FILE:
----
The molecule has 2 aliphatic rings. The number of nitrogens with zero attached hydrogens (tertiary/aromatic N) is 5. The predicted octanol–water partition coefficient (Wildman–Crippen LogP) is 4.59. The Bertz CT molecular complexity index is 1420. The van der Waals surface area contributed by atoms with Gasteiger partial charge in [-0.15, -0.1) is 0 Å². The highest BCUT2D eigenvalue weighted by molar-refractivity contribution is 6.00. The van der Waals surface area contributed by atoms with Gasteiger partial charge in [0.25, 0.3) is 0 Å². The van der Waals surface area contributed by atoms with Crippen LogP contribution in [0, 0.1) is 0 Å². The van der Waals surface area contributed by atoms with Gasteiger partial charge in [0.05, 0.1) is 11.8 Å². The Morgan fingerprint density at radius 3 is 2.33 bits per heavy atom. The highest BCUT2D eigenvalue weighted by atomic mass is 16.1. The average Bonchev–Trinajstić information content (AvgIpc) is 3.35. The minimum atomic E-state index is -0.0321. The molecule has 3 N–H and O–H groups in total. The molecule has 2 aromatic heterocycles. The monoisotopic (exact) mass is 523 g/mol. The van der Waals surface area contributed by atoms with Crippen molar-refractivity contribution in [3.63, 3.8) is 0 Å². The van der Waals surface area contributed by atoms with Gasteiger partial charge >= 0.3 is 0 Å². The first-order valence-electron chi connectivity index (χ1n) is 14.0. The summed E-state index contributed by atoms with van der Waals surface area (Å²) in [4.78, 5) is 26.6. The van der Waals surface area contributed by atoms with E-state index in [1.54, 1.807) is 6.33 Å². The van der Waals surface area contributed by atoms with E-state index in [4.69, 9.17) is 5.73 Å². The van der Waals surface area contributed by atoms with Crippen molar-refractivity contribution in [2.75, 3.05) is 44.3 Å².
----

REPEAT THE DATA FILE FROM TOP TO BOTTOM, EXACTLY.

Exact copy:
The molecule has 2 aliphatic rings. The number of nitrogens with zero attached hydrogens (tertiary/aromatic N) is 5. The predicted octanol–water partition coefficient (Wildman–Crippen LogP) is 4.59. The Bertz CT molecular complexity index is 1420. The van der Waals surface area contributed by atoms with Gasteiger partial charge in [-0.15, -0.1) is 0 Å². The highest BCUT2D eigenvalue weighted by molar-refractivity contribution is 6.00. The van der Waals surface area contributed by atoms with Gasteiger partial charge in [0.25, 0.3) is 0 Å². The van der Waals surface area contributed by atoms with Crippen LogP contribution in [0, 0.1) is 0 Å². The van der Waals surface area contributed by atoms with Gasteiger partial charge in [0.05, 0.1) is 11.8 Å². The Morgan fingerprint density at radius 3 is 2.33 bits per heavy atom. The highest BCUT2D eigenvalue weighted by atomic mass is 16.1. The average Bonchev–Trinajstić information content (AvgIpc) is 3.35. The minimum atomic E-state index is -0.0321. The molecule has 3 N–H and O–H groups in total. The molecule has 2 aromatic heterocycles. The monoisotopic (exact) mass is 523 g/mol. The van der Waals surface area contributed by atoms with Crippen molar-refractivity contribution in [3.63, 3.8) is 0 Å². The van der Waals surface area contributed by atoms with Gasteiger partial charge >= 0.3 is 0 Å². The first-order valence-electron chi connectivity index (χ1n) is 14.0. The summed E-state index contributed by atoms with van der Waals surface area (Å²) in [4.78, 5) is 26.6. The van der Waals surface area contributed by atoms with E-state index in [1.54, 1.807) is 6.33 Å². The van der Waals surface area contributed by atoms with E-state index in [4.69, 9.17) is 5.73 Å². The van der Waals surface area contributed by atoms with Crippen molar-refractivity contribution in [2.75, 3.05) is 44.3 Å².